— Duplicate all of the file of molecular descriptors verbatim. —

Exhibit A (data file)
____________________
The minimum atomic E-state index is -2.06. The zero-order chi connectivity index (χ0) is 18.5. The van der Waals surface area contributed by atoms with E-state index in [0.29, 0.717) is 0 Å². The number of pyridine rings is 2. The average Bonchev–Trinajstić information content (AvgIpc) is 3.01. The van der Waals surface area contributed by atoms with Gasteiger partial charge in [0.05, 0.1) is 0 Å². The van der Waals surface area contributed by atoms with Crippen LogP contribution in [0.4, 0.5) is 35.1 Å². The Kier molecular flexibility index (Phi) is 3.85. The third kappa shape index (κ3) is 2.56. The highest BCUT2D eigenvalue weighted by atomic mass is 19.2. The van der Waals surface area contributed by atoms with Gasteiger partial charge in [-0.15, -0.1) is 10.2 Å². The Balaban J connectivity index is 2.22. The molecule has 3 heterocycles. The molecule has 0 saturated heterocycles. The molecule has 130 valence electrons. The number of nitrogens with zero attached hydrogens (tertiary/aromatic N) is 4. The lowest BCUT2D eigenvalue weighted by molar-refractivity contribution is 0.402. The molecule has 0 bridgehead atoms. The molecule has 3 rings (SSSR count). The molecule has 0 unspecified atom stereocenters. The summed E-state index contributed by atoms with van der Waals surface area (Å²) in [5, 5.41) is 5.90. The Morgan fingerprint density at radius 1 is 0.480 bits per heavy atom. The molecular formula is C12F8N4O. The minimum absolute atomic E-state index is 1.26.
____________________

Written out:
The minimum atomic E-state index is -2.06. The zero-order chi connectivity index (χ0) is 18.5. The van der Waals surface area contributed by atoms with E-state index in [0.29, 0.717) is 0 Å². The number of pyridine rings is 2. The average Bonchev–Trinajstić information content (AvgIpc) is 3.01. The van der Waals surface area contributed by atoms with Gasteiger partial charge in [0.05, 0.1) is 0 Å². The van der Waals surface area contributed by atoms with Crippen LogP contribution in [0.4, 0.5) is 35.1 Å². The Kier molecular flexibility index (Phi) is 3.85. The third kappa shape index (κ3) is 2.56. The highest BCUT2D eigenvalue weighted by atomic mass is 19.2. The van der Waals surface area contributed by atoms with Gasteiger partial charge in [-0.15, -0.1) is 10.2 Å². The Balaban J connectivity index is 2.22. The molecule has 3 heterocycles. The molecule has 0 saturated heterocycles. The molecule has 130 valence electrons. The number of nitrogens with zero attached hydrogens (tertiary/aromatic N) is 4. The lowest BCUT2D eigenvalue weighted by molar-refractivity contribution is 0.402. The molecule has 0 bridgehead atoms. The molecule has 3 rings (SSSR count). The molecule has 0 unspecified atom stereocenters. The summed E-state index contributed by atoms with van der Waals surface area (Å²) in [5, 5.41) is 5.90. The Morgan fingerprint density at radius 1 is 0.480 bits per heavy atom. The molecular formula is C12F8N4O. The minimum absolute atomic E-state index is 1.26.